So, a month ago, the GIS Certificate Institute issued a news release detailing some up-coming changes to their GIS Professional certification (a.k.a. the GISP). Before, you needed a portfolio showing at least four years of experience in GIS, plus some education hours and your documented contributions to GIS. As of July 2015, applicants will also need to pass an exam to join the GISP club. Also, GISCI will require certification renewal ever three years instead of five, and they’ll up the cost of membership.
I think these changes to the GISP are needed. A competency exam makes the GISP certification more legitimate. You have to know what a projection is, and how it can screw up editing jobs on Google/Bing/ESRI basemap. It makes what we do look more like a legitimate profession.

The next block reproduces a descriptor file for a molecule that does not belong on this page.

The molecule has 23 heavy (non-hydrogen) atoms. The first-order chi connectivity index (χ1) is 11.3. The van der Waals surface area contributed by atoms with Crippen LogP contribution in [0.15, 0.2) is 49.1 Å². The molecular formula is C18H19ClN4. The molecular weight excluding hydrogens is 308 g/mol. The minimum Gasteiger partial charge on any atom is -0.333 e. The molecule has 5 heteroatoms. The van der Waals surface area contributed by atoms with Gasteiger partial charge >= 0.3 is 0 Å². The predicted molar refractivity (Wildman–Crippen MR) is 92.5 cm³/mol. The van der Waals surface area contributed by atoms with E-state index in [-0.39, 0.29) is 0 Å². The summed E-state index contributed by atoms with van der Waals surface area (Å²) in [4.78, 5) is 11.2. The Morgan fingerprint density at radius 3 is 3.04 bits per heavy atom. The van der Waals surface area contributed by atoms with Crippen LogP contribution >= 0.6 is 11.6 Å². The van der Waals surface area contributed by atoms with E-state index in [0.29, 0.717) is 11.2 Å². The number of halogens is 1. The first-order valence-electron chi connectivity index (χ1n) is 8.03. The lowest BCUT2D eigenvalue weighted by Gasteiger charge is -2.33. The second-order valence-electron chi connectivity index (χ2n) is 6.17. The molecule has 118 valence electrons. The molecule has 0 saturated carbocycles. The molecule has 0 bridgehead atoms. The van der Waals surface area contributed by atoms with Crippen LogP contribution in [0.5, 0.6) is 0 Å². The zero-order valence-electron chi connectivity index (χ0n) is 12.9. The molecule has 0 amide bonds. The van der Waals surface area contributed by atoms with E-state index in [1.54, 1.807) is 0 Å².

But looking more closely at the requirements, I believe that a GISP isn’t for me. I don’t take this lightly, because I’ve been keeping up with documentation for my portfolio submission the past 7+ years. With my book, I’ll have the contribution requirements, and if ESRI will offer some more free web courses, I can finish the education component.
Why am I giving up on a certification that I’ve been striving for the last 7 years? It’s not because of the test. I can blast through any test you throw my way. Honestly, it’s because the cost isn’t worth it in my current position.
Currently, a GISP certification costs $250 for your first five years. After July 1st, five years of certification will cost $1375. That’s way more than I want to spend on a certification that might or might not help me.
I work with a smart group of people, and some of them have GISP certifications. I’m happy to work under the umbrella of their experience and certification at this time. I’m not in a position where that certification will help me.
If I’m in a position where I need the certification to showcase my skills, and it’s worth the cost, I’ll go for it. Until then, the GISP is too rich for me.